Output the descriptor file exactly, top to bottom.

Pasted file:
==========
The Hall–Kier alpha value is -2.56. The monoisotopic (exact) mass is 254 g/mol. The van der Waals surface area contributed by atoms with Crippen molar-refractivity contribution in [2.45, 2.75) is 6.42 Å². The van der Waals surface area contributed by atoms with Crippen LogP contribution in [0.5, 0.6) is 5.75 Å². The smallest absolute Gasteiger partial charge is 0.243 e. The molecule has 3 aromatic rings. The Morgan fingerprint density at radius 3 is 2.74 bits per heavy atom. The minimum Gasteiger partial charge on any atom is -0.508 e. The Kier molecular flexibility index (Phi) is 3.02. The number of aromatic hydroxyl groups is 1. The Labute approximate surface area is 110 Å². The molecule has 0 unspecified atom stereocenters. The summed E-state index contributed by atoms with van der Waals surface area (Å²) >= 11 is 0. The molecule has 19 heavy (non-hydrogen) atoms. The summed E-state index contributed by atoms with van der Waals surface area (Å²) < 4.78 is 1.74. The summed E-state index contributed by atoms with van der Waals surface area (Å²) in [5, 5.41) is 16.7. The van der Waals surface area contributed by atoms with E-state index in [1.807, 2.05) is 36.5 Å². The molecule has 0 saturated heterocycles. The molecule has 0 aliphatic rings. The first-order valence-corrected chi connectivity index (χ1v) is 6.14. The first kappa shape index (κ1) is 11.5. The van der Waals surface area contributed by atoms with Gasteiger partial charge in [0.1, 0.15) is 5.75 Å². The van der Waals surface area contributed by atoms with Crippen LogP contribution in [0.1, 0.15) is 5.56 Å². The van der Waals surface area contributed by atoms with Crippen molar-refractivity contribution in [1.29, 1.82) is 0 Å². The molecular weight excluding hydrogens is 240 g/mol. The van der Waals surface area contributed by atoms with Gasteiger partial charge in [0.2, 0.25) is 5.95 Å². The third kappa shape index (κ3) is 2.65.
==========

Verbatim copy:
The Hall–Kier alpha value is -2.56. The monoisotopic (exact) mass is 254 g/mol. The van der Waals surface area contributed by atoms with Crippen molar-refractivity contribution in [2.45, 2.75) is 6.42 Å². The van der Waals surface area contributed by atoms with Crippen LogP contribution in [0.5, 0.6) is 5.75 Å². The smallest absolute Gasteiger partial charge is 0.243 e. The molecule has 3 aromatic rings. The Morgan fingerprint density at radius 3 is 2.74 bits per heavy atom. The minimum Gasteiger partial charge on any atom is -0.508 e. The Kier molecular flexibility index (Phi) is 3.02. The number of aromatic hydroxyl groups is 1. The Labute approximate surface area is 110 Å². The molecule has 0 unspecified atom stereocenters. The summed E-state index contributed by atoms with van der Waals surface area (Å²) >= 11 is 0. The molecule has 19 heavy (non-hydrogen) atoms. The summed E-state index contributed by atoms with van der Waals surface area (Å²) < 4.78 is 1.74. The summed E-state index contributed by atoms with van der Waals surface area (Å²) in [5, 5.41) is 16.7. The van der Waals surface area contributed by atoms with E-state index in [1.807, 2.05) is 36.5 Å². The molecule has 0 saturated heterocycles. The molecule has 0 aliphatic rings. The first-order valence-corrected chi connectivity index (χ1v) is 6.14. The first kappa shape index (κ1) is 11.5. The van der Waals surface area contributed by atoms with Gasteiger partial charge in [0.1, 0.15) is 5.75 Å². The van der Waals surface area contributed by atoms with Crippen LogP contribution in [0.1, 0.15) is 5.56 Å². The van der Waals surface area contributed by atoms with Crippen molar-refractivity contribution in [1.29, 1.82) is 0 Å². The molecular weight excluding hydrogens is 240 g/mol. The van der Waals surface area contributed by atoms with Gasteiger partial charge in [0.2, 0.25) is 5.95 Å². The third kappa shape index (κ3) is 2.65.